Only 6% of employees are working the traditional hours of 9 to 5 according to a new poll carried out by YouGov – findings supported by a Sage Business Cloud study − while just 14% of employees would opt for those hours.
The survey, commissioned by McDonald’s, asked more than 4,000 adults for their views on working hours and found that most full-time workers preferred to start earlier and leave earlier: 8am to 4pm were the most popular hours for 37% of respondents while 21% chose 7am to 3pm.
Just under four in 10 respondents (42%) were already working according to shift patterns, compressed hours and job shares and many of these people told researchers that they felt more motivated than when in fixed-time work and being able to work flexible hours led them to stay in the job longer.
The desire to work more flexibly in future was expressed by 70% of respondents, with 65% adding it would improve their wellbeing and satisfaction at work. However, a third of people said they didn’t think their employer would allow them to work more flexibly.
Just under half (48%) said they would prefer to work a longer day in return for a shorter working week.
Among other findings it was found that a sociable workplace ties with pay as top criteria for “good jobs” among almost two-thirds of all adults (63%), closely followed by flexibility to work the hours and patterns that suit (61%) and a convenient location (60%).
The new poll broadly supports findings from a similar study conducted by YouGov last year.
Paul Burrin, vice-president of Sage Business Cloud People reinforced the report’s findings and urged companies to become more agile.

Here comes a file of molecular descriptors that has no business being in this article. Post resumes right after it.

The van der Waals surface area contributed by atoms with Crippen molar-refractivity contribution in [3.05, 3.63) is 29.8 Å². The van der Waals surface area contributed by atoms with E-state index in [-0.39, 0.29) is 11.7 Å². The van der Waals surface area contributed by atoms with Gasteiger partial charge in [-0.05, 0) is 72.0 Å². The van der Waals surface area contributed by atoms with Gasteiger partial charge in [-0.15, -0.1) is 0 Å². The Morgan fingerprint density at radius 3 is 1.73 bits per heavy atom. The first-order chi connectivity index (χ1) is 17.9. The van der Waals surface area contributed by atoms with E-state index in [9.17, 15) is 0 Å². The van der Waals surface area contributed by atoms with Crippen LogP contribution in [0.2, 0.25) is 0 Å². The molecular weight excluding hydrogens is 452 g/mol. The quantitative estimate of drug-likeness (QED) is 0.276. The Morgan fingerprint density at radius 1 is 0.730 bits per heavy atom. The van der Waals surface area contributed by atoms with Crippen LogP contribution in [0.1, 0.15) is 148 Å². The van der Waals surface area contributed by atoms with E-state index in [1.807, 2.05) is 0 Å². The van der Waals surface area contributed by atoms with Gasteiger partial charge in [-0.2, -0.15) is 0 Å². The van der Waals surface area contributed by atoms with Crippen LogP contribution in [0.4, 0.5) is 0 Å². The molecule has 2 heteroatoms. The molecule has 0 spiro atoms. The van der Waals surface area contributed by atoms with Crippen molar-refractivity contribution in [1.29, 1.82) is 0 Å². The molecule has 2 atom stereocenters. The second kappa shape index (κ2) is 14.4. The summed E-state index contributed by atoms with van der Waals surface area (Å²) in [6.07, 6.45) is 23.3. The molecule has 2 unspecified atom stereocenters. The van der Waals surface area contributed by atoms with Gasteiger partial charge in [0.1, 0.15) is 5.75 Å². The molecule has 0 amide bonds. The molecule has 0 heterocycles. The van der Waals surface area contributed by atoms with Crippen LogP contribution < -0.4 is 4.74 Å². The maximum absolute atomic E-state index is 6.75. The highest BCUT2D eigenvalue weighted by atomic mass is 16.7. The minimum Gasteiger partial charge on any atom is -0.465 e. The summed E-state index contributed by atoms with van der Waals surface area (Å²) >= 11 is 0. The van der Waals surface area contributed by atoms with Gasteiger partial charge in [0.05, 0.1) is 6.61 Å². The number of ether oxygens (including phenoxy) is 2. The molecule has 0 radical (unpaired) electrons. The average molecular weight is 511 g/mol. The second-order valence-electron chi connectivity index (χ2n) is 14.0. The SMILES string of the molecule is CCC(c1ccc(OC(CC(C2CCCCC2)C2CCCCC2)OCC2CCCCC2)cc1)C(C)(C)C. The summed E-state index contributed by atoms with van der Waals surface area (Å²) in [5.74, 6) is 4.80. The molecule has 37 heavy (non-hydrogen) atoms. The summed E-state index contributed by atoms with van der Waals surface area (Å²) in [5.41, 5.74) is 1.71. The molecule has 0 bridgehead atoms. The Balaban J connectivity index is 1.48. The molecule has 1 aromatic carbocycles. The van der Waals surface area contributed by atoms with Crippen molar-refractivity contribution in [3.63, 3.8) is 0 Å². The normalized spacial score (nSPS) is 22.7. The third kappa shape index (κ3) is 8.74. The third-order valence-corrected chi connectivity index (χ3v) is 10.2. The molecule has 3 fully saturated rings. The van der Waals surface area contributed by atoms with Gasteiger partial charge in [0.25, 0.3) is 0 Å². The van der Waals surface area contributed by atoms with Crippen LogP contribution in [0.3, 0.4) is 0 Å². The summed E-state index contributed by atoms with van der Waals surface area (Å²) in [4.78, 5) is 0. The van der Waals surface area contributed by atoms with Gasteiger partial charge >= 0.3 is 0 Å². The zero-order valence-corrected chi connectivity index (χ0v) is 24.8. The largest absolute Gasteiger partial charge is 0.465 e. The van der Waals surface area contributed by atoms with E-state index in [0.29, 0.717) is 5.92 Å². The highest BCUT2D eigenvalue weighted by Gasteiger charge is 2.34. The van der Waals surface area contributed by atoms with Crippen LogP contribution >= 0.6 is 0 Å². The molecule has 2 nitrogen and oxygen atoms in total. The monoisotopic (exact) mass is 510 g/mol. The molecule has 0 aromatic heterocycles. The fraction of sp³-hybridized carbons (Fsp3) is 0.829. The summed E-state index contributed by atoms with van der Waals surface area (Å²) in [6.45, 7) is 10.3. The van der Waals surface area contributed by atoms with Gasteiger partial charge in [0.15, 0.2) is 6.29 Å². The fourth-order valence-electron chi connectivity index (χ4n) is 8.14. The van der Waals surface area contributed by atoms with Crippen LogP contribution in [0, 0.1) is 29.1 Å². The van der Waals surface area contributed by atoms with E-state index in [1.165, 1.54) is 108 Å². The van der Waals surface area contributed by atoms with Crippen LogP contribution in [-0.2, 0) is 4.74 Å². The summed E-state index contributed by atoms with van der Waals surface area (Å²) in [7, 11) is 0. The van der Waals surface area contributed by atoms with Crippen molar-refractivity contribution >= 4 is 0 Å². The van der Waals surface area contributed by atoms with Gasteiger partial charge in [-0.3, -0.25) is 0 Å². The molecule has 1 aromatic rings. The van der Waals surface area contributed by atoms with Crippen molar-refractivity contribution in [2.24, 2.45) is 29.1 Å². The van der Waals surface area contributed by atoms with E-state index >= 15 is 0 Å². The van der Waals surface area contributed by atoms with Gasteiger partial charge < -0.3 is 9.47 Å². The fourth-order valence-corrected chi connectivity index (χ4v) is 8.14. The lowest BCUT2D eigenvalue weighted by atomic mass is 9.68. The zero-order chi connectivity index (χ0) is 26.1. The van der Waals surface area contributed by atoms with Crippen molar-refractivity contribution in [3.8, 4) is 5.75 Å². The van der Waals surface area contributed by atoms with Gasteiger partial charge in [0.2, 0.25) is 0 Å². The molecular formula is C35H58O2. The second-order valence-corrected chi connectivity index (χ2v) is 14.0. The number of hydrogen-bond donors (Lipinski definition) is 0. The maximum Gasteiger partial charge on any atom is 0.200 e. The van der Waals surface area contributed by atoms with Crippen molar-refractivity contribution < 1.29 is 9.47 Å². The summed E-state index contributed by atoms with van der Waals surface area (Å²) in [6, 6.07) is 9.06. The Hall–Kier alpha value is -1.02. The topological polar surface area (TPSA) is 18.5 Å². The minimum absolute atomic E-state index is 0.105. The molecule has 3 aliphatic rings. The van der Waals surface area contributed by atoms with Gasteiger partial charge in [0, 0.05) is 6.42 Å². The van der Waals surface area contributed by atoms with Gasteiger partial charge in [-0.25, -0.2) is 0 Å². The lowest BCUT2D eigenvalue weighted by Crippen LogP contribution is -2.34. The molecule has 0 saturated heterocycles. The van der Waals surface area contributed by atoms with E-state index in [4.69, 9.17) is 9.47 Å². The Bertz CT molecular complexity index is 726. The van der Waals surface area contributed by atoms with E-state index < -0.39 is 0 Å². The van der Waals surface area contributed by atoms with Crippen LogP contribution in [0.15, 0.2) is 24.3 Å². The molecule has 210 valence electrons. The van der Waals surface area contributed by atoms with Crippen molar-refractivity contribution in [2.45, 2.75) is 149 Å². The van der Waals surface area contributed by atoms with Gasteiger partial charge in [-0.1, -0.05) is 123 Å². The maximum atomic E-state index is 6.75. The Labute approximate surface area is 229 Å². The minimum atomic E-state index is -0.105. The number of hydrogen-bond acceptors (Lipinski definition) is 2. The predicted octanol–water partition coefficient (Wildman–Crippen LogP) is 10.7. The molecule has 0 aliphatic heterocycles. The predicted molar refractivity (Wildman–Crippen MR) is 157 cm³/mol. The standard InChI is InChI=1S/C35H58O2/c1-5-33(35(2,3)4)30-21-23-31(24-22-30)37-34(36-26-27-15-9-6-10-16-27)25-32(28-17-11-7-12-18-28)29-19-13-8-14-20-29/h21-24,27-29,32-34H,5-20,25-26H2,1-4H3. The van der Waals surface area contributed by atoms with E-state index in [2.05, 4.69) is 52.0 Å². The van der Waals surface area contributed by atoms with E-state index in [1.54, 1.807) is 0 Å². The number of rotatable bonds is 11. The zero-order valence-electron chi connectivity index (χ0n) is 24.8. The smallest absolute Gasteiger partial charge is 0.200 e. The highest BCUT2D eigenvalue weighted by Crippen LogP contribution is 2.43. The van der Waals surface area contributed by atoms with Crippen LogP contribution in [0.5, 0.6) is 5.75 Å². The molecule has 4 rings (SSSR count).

He said: “The 9-5 day as we know it doesn’t work anymore. Our research also echoes the YouGov findings out today; 81% of employees we polled placed importance on flexible working. They want autonomy to work in the way that works best for them. As a result, they’re more empowered, and more productive in the work that they do.
“If companies want to attract and keep the best, then they must adapt. The global skills shortage means it’s a job seeker’s market, and top talent are demanding more from their employer. People-orientated companies know this and put their employees’ needs before unnecessary processes and traditional ways of working, reaping the rewards in engagement and productivity.”
CEO of the CIPD Peter Cheese, who is also co-chair of the government’s flexible working task force, said the survey shed “a strong light on how people increasingly think differently about work, and how work itself is changing”.
He acknowledged that uptake of flexible working was still low and most jobs were not advertised as being open to different working arrangements. He said: “While government has a role to play in driving change across the labour market, employers also need to take charge, putting flexible working options in place and improving behaviours and attitudes towards flexible working to create a win-win for individuals and organisations.”
McDonald’s said it would work with flexible working campaigner Anna Whitehouse (known on Instagram as Mother Pukka) to provide advice at events in the companies’ restaurants from 19 September as well as Working Mums and Youth Employment UK. Whitehouse said: “Flexible working is not a ‘nice to have’, it’s a fundamental shift that has to happen to the fabric of the working world. We see it as a two-way relationship, businesses trusting their employees and employees taking responsibility to get the job done.”
Every employee has the right to request flexible working after 26 weeks’ employment and employers must have a sound business reason for rejecting any request.